How to Be Hopeful (Against All Odds)
“59 Dead After Las Vegas Concert Massacre.” We all saw the headlines blasted on our phones, televisions, laptops, and newspapers. A concert, where people should feel safe and free, had been attacked by a man shooting out of a nearby hotel window. I felt powerless and hopeless. CNN journalist Jake Tapper summed it up by saying, “I wish I could tell you this will never happen again. I wish I could tell you that our lawmakers are now in a room trying to create laws to prevent this from happening. But I can’t, because they aren’t."
After all, the same cycle happens over and over again. A white man gets guns that he shouldn’t have. He proceeds to shoot and kill innocent people. But in the news, he’s described in ways that humanize him. If the shooter had been Muslim, the coverage would’ve been different. The majority of mass shooters are white males, but no one calls for a ban on them—because they’re the ones who run our country. Another moment of silence in Congress, and back to business as usual.
Not long ago, one of my friends asked me how I, at the tender age of 16, have already lost hope. I’ve lived through the largest mass shootings in recent American history. I've lived through Newtown, Aurora, Pulse, Las Vegas, Virginia Tech, Red Lake, Virginia Polytechnic Institute, University of California, and that's just to name just a few.
Two days after Las Vegas, when hope still seemed dim and our hearts were still raw, I read a letter from E.B. White to someone named Mr. Nadeau about hope. He wrote: “It is quite obvious that the human race has made a queer mess of life on this planet. But as a people, we probably harbor seeds of goodness that have lain for a long time waiting to sprout when the conditions are right. Man's curiosity, his relentlessness, his inventiveness, his ingenuity have led him into deep trouble. We can only hope that these same traits will enable him to claw his way out.”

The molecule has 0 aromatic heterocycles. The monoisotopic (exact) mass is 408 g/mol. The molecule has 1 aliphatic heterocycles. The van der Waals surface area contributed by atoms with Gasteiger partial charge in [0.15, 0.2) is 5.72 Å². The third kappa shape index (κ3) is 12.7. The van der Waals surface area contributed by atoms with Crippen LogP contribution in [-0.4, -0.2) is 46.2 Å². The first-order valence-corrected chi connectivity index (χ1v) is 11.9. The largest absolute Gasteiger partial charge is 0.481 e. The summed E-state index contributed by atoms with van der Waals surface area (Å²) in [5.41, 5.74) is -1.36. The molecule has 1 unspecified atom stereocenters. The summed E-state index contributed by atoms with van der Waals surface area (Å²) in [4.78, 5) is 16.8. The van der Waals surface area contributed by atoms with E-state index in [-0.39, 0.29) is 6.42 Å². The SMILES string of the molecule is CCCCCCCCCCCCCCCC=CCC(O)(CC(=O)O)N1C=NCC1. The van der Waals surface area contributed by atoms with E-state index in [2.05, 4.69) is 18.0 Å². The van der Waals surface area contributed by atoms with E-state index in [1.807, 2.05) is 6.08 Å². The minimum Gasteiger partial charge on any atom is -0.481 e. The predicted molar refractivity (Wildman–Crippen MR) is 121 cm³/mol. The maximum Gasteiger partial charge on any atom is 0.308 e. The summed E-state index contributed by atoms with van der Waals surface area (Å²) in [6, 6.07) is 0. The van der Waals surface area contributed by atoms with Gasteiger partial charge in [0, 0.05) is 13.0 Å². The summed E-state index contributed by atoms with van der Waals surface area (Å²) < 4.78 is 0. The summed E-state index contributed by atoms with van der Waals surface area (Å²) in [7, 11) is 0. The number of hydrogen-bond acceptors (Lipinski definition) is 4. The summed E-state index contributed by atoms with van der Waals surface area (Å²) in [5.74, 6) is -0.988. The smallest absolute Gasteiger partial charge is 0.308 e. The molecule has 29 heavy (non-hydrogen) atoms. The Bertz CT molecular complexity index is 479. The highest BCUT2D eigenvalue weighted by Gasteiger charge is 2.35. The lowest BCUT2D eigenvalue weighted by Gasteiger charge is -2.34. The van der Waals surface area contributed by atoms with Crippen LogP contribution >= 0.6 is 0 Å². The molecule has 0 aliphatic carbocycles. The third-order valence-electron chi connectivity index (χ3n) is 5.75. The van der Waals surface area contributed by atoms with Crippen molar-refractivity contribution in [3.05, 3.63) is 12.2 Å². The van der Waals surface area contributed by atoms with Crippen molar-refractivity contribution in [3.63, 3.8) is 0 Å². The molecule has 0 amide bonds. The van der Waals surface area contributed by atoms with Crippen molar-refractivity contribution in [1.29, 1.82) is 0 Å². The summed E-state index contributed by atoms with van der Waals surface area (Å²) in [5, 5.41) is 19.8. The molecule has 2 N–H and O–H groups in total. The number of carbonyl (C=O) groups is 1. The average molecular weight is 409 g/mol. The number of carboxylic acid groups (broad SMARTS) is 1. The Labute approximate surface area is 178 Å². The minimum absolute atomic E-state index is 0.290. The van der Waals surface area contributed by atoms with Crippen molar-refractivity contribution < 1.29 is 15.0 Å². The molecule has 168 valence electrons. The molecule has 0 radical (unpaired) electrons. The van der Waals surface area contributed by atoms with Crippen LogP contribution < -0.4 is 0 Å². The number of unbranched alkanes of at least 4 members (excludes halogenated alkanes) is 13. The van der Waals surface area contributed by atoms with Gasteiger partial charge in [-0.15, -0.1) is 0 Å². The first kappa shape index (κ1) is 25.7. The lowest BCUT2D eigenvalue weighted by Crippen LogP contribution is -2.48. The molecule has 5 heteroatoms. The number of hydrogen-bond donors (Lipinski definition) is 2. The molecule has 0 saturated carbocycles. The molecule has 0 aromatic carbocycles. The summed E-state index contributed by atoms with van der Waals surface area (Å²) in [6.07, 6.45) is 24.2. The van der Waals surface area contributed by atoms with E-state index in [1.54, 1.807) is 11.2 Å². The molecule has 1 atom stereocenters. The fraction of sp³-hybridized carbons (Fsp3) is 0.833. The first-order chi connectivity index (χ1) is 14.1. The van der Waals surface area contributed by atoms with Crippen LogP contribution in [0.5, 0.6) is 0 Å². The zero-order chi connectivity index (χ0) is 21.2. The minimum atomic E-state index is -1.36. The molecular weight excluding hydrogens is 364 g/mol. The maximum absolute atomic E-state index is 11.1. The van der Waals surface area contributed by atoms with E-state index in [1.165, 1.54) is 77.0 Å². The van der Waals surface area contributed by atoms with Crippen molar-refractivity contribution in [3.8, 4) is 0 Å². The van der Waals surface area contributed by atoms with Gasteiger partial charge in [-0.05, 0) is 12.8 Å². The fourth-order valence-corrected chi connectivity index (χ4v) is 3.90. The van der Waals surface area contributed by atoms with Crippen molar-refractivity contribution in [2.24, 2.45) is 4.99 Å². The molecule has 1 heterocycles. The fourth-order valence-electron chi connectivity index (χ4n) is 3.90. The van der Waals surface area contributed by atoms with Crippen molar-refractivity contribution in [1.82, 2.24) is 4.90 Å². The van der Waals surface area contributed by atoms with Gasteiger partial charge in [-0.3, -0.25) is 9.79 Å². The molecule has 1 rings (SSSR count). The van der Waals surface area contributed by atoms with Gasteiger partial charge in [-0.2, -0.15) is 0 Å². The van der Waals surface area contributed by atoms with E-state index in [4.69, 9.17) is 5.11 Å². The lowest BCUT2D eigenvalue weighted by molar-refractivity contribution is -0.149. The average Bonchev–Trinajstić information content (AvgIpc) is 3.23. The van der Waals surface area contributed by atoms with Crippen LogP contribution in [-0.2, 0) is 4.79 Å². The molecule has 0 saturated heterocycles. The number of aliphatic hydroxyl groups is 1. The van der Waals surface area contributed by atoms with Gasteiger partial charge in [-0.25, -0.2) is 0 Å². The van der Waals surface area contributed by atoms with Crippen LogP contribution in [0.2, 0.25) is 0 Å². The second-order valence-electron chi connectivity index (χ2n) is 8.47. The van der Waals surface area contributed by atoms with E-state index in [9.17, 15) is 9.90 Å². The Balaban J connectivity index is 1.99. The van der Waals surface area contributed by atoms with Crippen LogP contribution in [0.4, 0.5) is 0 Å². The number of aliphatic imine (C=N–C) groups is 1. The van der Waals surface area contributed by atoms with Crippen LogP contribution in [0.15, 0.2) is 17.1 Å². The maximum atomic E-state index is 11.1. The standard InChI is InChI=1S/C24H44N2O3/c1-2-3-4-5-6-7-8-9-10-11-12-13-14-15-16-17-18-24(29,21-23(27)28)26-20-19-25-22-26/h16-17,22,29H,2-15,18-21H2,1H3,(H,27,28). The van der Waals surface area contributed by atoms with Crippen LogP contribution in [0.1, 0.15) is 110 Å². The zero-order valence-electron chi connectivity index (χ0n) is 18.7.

Suddenly, that spark of hope was there again. I believe in our generation. I especially believe in the girls who are currently teenagers. Our thirst for knowledge, our contumacy, and our ingenuity can move mountains and change the world. The future is ours, and I have no doubt that we will change it for the better.
When you feel powerless or like all hope is lost, remember that we have everything we need to get out of the mess and rise above it. Gen Z is the most diverse and inclusive generation yet. We believe in a pluralistic society. We’re making that change towards a peaceful and fair culture already, through social media and protests and becoming politically active. Just imagine how much will happen when we become the governing body. I have faith in us, and you should too.
Want to start making change now? A few suggestions...
- Donate to Everytown for Gun Safety.
- Volunteer with the American Red Cross, the Coalition Against Gun Violence, or with a local elected official.
- Call your reps! Here's how to get started.
By Lilli Frame, 16